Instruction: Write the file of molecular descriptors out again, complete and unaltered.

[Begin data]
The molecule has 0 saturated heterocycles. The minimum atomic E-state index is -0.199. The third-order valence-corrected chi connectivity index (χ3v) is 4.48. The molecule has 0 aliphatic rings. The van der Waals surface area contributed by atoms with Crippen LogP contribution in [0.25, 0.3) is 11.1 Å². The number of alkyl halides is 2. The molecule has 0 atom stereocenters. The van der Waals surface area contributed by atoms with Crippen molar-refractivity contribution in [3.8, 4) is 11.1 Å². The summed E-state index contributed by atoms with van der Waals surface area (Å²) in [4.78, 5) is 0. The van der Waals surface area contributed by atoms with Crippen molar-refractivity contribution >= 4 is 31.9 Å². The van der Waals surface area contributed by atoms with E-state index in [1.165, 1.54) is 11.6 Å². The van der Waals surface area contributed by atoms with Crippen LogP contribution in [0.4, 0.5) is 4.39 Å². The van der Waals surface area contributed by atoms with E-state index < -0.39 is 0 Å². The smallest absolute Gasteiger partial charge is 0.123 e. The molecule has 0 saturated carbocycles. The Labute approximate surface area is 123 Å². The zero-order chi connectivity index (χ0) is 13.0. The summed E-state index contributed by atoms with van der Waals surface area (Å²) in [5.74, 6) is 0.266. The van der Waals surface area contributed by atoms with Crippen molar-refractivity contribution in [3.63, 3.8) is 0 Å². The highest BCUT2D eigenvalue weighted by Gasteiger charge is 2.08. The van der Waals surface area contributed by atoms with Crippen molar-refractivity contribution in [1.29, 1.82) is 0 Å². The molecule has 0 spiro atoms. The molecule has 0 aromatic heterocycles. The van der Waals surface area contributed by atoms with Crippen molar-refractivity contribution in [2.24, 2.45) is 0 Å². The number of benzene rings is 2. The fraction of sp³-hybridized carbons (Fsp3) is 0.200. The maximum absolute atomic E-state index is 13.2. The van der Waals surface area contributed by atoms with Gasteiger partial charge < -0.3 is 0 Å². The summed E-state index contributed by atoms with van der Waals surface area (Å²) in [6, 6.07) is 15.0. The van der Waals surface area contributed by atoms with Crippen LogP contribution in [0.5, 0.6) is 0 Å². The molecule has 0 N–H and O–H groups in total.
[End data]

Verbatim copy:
The molecule has 0 saturated heterocycles. The minimum atomic E-state index is -0.199. The third-order valence-corrected chi connectivity index (χ3v) is 4.48. The molecule has 0 aliphatic rings. The van der Waals surface area contributed by atoms with Crippen LogP contribution in [0.25, 0.3) is 11.1 Å². The number of alkyl halides is 2. The molecule has 0 atom stereocenters. The van der Waals surface area contributed by atoms with Crippen molar-refractivity contribution in [3.8, 4) is 11.1 Å². The summed E-state index contributed by atoms with van der Waals surface area (Å²) in [4.78, 5) is 0. The van der Waals surface area contributed by atoms with Crippen molar-refractivity contribution >= 4 is 31.9 Å². The van der Waals surface area contributed by atoms with E-state index in [1.165, 1.54) is 11.6 Å². The van der Waals surface area contributed by atoms with Crippen LogP contribution in [0.4, 0.5) is 4.39 Å². The van der Waals surface area contributed by atoms with E-state index < -0.39 is 0 Å². The smallest absolute Gasteiger partial charge is 0.123 e. The molecule has 0 saturated carbocycles. The Labute approximate surface area is 123 Å². The zero-order chi connectivity index (χ0) is 13.0. The summed E-state index contributed by atoms with van der Waals surface area (Å²) in [5.74, 6) is 0.266. The van der Waals surface area contributed by atoms with Crippen molar-refractivity contribution in [3.63, 3.8) is 0 Å². The highest BCUT2D eigenvalue weighted by Gasteiger charge is 2.08. The van der Waals surface area contributed by atoms with Crippen molar-refractivity contribution in [1.29, 1.82) is 0 Å². The molecule has 0 spiro atoms. The molecule has 0 aromatic heterocycles. The van der Waals surface area contributed by atoms with Crippen molar-refractivity contribution in [2.24, 2.45) is 0 Å². The number of benzene rings is 2. The fraction of sp³-hybridized carbons (Fsp3) is 0.200. The maximum absolute atomic E-state index is 13.2. The van der Waals surface area contributed by atoms with Gasteiger partial charge < -0.3 is 0 Å². The summed E-state index contributed by atoms with van der Waals surface area (Å²) in [6, 6.07) is 15.0. The van der Waals surface area contributed by atoms with Crippen LogP contribution in [0.5, 0.6) is 0 Å². The molecule has 0 N–H and O–H groups in total.